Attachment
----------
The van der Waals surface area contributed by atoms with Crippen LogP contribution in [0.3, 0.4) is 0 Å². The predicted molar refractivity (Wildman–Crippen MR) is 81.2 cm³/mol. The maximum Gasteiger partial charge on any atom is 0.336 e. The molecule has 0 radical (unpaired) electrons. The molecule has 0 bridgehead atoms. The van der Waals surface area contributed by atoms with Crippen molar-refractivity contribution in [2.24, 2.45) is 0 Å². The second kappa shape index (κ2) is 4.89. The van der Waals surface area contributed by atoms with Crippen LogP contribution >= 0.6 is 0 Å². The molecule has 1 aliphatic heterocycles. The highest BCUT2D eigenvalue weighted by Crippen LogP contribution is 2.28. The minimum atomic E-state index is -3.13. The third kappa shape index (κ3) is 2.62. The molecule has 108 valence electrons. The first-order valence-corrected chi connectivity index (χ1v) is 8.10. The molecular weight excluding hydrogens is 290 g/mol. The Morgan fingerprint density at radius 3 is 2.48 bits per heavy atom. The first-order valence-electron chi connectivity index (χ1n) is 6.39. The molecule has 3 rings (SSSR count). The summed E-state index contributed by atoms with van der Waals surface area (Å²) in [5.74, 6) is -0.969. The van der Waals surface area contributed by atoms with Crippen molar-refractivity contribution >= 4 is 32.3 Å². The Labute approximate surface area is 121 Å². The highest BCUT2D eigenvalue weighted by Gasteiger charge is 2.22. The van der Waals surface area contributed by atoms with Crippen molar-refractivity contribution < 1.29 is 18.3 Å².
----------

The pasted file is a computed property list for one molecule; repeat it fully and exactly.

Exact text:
The van der Waals surface area contributed by atoms with Crippen LogP contribution in [0.3, 0.4) is 0 Å². The predicted molar refractivity (Wildman–Crippen MR) is 81.2 cm³/mol. The maximum Gasteiger partial charge on any atom is 0.336 e. The molecule has 0 radical (unpaired) electrons. The molecule has 0 bridgehead atoms. The van der Waals surface area contributed by atoms with Crippen molar-refractivity contribution in [2.24, 2.45) is 0 Å². The second kappa shape index (κ2) is 4.89. The van der Waals surface area contributed by atoms with Crippen LogP contribution >= 0.6 is 0 Å². The molecule has 1 aliphatic heterocycles. The highest BCUT2D eigenvalue weighted by Crippen LogP contribution is 2.28. The minimum atomic E-state index is -3.13. The third kappa shape index (κ3) is 2.62. The molecule has 108 valence electrons. The first-order valence-corrected chi connectivity index (χ1v) is 8.10. The molecular weight excluding hydrogens is 290 g/mol. The Morgan fingerprint density at radius 3 is 2.48 bits per heavy atom. The first-order valence-electron chi connectivity index (χ1n) is 6.39. The molecule has 3 rings (SSSR count). The summed E-state index contributed by atoms with van der Waals surface area (Å²) in [5.74, 6) is -0.969. The van der Waals surface area contributed by atoms with Crippen molar-refractivity contribution >= 4 is 32.3 Å². The Labute approximate surface area is 121 Å². The highest BCUT2D eigenvalue weighted by Gasteiger charge is 2.22. The van der Waals surface area contributed by atoms with Crippen molar-refractivity contribution < 1.29 is 18.3 Å².